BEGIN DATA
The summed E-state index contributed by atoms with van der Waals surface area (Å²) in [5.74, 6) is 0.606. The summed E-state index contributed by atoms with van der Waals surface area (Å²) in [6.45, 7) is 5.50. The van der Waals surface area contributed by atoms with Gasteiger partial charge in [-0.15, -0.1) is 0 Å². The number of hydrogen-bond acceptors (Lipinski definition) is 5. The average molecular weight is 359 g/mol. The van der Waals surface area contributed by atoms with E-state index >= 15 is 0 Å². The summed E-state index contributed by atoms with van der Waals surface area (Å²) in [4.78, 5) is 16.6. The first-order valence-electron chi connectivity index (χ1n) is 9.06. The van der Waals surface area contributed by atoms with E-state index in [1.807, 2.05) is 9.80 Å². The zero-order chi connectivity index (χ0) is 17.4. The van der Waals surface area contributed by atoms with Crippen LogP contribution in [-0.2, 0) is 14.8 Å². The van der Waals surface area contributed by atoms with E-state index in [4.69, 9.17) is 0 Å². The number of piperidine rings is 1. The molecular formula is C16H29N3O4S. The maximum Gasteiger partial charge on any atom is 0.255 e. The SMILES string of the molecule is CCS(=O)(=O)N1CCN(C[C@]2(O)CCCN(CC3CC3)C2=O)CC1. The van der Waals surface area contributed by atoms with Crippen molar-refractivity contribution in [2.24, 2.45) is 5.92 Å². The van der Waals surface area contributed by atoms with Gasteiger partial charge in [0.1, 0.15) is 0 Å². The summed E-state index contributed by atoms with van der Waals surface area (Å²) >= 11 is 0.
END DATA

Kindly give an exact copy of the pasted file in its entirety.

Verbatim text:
The summed E-state index contributed by atoms with van der Waals surface area (Å²) in [5.74, 6) is 0.606. The summed E-state index contributed by atoms with van der Waals surface area (Å²) in [6.45, 7) is 5.50. The van der Waals surface area contributed by atoms with Gasteiger partial charge in [-0.15, -0.1) is 0 Å². The number of hydrogen-bond acceptors (Lipinski definition) is 5. The average molecular weight is 359 g/mol. The van der Waals surface area contributed by atoms with E-state index >= 15 is 0 Å². The summed E-state index contributed by atoms with van der Waals surface area (Å²) in [4.78, 5) is 16.6. The first-order valence-electron chi connectivity index (χ1n) is 9.06. The van der Waals surface area contributed by atoms with E-state index in [1.807, 2.05) is 9.80 Å². The zero-order chi connectivity index (χ0) is 17.4. The van der Waals surface area contributed by atoms with Crippen LogP contribution in [-0.2, 0) is 14.8 Å². The van der Waals surface area contributed by atoms with E-state index in [4.69, 9.17) is 0 Å². The number of piperidine rings is 1. The molecular formula is C16H29N3O4S. The maximum Gasteiger partial charge on any atom is 0.255 e. The SMILES string of the molecule is CCS(=O)(=O)N1CCN(C[C@]2(O)CCCN(CC3CC3)C2=O)CC1. The van der Waals surface area contributed by atoms with Crippen molar-refractivity contribution in [2.24, 2.45) is 5.92 Å². The van der Waals surface area contributed by atoms with Gasteiger partial charge in [0.1, 0.15) is 0 Å². The summed E-state index contributed by atoms with van der Waals surface area (Å²) >= 11 is 0.